Hon. Mr. ABBOTT: The people who made that treaty did not know that there were two channels, having an island between them, and which of these two is to be adopted as the line is the first difficulty in settling that boundary. When the line comes to the top of that inlet, then it has to follow a range of mountains not more than 10 marine leagues from the sea. In order to reach such a range the line has to go back west again a considerable distance. It would appear, when that line is traced on the map, that it could scarcely meet the intentions of those who made the treaty. It is comprehensible that they thought Portland inlet ran northerly to a point at a distance 10 leagues from the sea, and that they desired to keep about the same distance from the sea all the way to the northern boundary, but literal conformity to that idea seems impracticable. That is difficulty number two. Then there is no perfectly continuous chain of mountains running absolutely parallel to the sea. That is difficulty number three. Then the question arises where is the sea? which is the greatest difficulty of all. What is to be considered the shore of the sea from which the 10 leagues are to be counted? The shore of that portion of Alaska is of the most extraordinary character possible. It is full of inlets running along the shore with islands interspersed amongst them, and this kind of coast extends out a considerable distance towards the sea. Our friends on the other side, who do not usually neglect demanding anything they can get, pretend that the extreme inmost line of these indentations of the coast, constitutes the sea, and that the line must run at 10 leagues distance all round the ends of each inlet, running up into the mountains sometimes 30 or 40 leagues from the sea. To survey a line like that, and lay it out, would probably cost the enormous sum that my hon. friend mentions, and which is said to have been the estimated expense of delimitation. I do not know a subject between the United States and ourselves that possesses one-tenth part of the difficulty that will be found in delimiting the boundary of Alaska. I think our rights are plain, and when we come to assert them we shall no doubt endeavour to make them prevail, but that we shall do so without difficulty, as my hon. friend says, is just as absolutely impossible as we have found it hitherto to settle other questions of a similar character with the United States not one-tenth part so difficult. These were the principal criticisms, I think, which my hon. friend addressed to the Speech in respect of the subjects I have just spoken of. My hon. friend diverged a little towards the subject of politics, and spoke of the promise in the Speech that there shall be a Bill for the redistribution of seats. And he expressed the hope that it will be fairer than the last. I do not know which was the last: Mr. Mowat's or this Government's. I know I had a letter from a distinguished politician in Ontario which I received yesterday, in which he stated that he thought the intention of both those Acts was the same, but that Mr. Mowat's was scientifically perfect in carrying out that intention; so I do not know whether my hon. friend meant or hoped it would be fairer than Mr. Mowat's or fairer than Sir John Macdonald's.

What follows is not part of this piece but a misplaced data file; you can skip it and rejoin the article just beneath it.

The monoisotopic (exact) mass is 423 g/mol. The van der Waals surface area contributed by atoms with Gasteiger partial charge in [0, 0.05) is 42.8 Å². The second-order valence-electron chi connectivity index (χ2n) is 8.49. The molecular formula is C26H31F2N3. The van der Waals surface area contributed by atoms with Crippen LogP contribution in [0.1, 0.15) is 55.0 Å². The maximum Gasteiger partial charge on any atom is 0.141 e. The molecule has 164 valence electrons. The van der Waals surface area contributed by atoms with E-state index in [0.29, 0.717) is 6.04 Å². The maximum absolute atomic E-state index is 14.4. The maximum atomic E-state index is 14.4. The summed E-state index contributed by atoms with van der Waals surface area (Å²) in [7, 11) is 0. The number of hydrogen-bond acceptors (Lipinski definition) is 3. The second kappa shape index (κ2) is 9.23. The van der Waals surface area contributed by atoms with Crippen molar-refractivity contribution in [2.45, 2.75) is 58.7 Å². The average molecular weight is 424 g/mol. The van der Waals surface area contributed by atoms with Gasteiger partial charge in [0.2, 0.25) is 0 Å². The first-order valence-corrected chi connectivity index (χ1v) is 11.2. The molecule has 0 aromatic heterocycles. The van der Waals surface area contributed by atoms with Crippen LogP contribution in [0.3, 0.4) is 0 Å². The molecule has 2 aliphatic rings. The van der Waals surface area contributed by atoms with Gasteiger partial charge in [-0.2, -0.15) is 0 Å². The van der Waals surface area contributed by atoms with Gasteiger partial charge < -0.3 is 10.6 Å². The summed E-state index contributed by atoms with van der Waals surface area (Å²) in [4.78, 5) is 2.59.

Hon Mr. SCOTT: Our politics here are not local.

Hon. Mr. ABBOTT: Well, the politics unfortunately, or fortunately, perhaps, are more or less local as well as general, and we know that the two parties hold identically the same principles in the two legislatures. When we refer to Liberals and Conservatives we refer probably to those holding Liberal or Conservative views, not only in this Parliament, but in the Local Legislature, and assuming that my friend meant Mr. Mowatt's Bill, I venture to say that the Redistribution Bill will be fairer than the last, and will not need to be scientifically constructed, because I think I may say it will be of an extremely simple character. My hon. friend also, before he finished, administered to himself some little consolation for the trifling misfortunes which have befallen upon himself and his friends during the last month or two. He found a great many reasons why the elections should go against the Liberal party. He thought that the lists were tampered with at Ottawa, and he thought that the judges manipulated the lists.

Hon. Mr. SCOTT: No; I did not say that.